Melissa remembers her first video poker jackpot. She won $1,199.
"It was exciting," she said. "I was whooping and hollering. And so was everyone else around me. I loved it."
Less than a year later, the hollering stopped. But Melissa's finger kept tapping video poker machines.
"It became so necessary to feel that way again that I just kept trying, trying, trying," she remembered. "It didn't matter how much I spent."
Melissa added it up one day. In 10 years, she won, then lost, then won and lost more than three million dollars.
"And as desperately as I knew the problem was, I couldn't stop," she said.
She maxed out credit cards, and emptied her retirement account. And then, she drained her husband's savings account.
"When I had to start making up excuses about where I'd been and what I'd done, how much money I had spent, that's when I knew I had a problem," she recounted.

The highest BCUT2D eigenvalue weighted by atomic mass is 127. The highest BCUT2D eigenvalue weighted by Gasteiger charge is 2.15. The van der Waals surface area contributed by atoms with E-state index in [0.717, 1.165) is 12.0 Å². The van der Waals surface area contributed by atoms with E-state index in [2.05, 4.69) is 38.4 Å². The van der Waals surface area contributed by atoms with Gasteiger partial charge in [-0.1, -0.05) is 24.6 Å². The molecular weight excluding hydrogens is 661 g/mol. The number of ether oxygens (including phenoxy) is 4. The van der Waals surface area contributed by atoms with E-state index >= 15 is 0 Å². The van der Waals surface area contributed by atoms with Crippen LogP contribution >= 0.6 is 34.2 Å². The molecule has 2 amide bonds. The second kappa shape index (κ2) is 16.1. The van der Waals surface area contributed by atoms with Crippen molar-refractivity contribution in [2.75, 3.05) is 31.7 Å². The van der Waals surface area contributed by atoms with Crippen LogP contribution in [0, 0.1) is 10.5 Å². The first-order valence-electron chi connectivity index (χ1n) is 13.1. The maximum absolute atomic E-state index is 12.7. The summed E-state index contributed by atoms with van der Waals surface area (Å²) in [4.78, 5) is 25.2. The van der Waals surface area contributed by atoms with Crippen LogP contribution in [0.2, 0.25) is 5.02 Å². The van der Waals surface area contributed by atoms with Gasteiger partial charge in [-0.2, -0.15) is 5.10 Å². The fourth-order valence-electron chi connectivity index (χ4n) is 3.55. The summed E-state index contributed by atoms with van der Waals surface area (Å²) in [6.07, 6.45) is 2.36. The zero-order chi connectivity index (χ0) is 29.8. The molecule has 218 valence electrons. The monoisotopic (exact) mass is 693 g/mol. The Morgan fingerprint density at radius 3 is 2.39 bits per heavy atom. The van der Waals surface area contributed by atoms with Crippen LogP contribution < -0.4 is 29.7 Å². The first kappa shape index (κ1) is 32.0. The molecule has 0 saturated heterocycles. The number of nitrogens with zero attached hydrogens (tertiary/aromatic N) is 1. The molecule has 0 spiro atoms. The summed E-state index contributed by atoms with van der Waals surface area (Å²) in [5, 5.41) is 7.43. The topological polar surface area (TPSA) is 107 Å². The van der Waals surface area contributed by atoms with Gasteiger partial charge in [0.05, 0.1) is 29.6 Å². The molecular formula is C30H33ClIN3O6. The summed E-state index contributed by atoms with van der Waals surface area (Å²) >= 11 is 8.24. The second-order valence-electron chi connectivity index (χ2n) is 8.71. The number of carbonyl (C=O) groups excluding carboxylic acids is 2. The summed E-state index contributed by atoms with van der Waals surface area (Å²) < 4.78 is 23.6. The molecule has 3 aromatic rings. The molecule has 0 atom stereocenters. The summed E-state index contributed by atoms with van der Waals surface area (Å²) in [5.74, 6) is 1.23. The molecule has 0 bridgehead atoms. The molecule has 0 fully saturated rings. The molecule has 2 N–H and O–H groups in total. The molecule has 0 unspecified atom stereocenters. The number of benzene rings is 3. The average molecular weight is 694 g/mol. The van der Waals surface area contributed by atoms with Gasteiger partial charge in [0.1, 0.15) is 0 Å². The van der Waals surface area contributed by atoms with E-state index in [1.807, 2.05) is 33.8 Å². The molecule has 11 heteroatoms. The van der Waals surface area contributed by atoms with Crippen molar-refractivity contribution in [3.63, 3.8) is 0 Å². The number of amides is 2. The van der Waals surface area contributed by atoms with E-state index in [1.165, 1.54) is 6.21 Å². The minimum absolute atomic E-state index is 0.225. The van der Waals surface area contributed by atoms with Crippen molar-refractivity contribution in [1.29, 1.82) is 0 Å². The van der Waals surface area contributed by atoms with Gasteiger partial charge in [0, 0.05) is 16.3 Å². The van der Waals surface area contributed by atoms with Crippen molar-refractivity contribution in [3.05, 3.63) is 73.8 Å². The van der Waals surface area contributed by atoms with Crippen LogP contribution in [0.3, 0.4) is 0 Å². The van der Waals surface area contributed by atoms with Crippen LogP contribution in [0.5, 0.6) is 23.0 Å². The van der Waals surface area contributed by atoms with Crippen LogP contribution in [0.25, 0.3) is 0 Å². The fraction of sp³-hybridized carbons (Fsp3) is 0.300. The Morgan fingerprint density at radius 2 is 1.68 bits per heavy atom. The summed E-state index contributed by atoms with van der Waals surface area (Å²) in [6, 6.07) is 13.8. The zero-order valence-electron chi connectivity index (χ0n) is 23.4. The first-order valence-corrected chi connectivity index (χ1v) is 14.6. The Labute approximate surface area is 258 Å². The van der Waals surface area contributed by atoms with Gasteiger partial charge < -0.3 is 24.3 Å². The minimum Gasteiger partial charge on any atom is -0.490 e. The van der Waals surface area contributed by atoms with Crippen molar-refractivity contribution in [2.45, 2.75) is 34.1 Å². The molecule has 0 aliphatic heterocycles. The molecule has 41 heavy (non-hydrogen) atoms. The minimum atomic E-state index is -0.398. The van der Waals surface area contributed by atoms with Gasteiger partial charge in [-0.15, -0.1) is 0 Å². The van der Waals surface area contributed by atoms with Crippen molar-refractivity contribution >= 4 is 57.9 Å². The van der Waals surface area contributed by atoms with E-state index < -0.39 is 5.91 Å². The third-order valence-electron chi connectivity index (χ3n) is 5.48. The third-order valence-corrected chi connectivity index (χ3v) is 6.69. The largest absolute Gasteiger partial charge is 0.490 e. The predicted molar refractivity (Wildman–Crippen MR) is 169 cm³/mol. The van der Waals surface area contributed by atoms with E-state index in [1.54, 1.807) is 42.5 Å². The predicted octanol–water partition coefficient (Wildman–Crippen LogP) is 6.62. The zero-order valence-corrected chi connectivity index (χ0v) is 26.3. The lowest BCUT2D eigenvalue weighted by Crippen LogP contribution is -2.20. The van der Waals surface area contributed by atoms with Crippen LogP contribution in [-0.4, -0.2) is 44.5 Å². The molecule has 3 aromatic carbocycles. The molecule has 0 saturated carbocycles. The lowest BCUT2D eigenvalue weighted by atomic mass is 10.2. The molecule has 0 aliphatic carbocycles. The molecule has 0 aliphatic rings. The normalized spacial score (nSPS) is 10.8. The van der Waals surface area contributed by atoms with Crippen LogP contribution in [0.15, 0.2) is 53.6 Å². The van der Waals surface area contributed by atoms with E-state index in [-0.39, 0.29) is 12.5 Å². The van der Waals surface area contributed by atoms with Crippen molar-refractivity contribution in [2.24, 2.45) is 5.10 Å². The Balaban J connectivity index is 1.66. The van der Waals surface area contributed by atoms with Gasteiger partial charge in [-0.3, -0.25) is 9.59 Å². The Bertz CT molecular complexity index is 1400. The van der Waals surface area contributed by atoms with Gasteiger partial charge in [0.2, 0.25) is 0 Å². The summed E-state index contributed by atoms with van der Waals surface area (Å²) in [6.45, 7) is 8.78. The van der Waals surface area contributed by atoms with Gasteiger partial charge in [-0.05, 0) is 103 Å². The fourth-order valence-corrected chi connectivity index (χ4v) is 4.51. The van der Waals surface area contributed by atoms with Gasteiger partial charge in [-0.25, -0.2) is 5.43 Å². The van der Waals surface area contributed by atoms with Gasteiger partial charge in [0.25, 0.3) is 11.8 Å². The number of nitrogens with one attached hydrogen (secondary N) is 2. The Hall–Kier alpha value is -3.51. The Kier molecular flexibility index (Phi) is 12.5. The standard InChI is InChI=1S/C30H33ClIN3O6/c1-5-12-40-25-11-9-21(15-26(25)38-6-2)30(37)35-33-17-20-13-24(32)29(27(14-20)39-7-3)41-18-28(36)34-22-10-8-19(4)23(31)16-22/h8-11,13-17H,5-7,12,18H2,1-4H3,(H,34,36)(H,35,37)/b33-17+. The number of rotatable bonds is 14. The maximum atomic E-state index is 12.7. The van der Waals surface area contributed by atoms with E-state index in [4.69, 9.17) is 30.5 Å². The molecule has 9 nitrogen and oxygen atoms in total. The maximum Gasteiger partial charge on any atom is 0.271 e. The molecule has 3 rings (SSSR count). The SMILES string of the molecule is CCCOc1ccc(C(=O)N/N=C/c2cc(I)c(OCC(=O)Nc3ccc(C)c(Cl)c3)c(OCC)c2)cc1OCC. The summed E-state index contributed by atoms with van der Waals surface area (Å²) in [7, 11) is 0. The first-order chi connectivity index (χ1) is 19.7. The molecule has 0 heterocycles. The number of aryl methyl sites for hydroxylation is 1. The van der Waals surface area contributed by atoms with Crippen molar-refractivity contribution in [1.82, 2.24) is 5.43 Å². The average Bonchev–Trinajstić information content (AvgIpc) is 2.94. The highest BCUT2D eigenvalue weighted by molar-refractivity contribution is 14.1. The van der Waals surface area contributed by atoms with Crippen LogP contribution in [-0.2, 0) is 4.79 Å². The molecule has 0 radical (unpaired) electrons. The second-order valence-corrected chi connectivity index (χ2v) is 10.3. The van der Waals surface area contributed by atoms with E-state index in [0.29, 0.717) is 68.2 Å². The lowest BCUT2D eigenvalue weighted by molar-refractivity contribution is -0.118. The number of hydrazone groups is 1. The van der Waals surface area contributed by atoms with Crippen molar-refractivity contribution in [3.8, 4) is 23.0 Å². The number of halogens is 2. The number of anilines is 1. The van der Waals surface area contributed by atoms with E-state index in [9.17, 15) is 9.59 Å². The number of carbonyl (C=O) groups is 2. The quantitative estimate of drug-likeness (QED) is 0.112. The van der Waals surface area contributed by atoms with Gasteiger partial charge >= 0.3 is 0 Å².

Melissa put her marriage at risk -- and lost.
"He never trusted me again, justifiably so," she said. "Our relationship was shattered. And yet, I still felt, in a way, to go back and gamble."
Despite the last three years at Gamblers' Anonymous, the problem hasn't gone away. Last week, Melissa was back at a video poker machine.
"I went chasing after that feeling again," she admitted.
She knew the risks.
"It destroys lives. I've lost everything," she said.
But she had to play.
Right after the interview, Melissa said she would fill out self exclusion papers, so casinos could legally ban her from their properties. On Friday, she meets with an attorney to begin bankruptcy proceedings.
Her warning to others is simple.
"It's just not for me, and it's not for anybody else who has the propensity to be a compulsive gambler."
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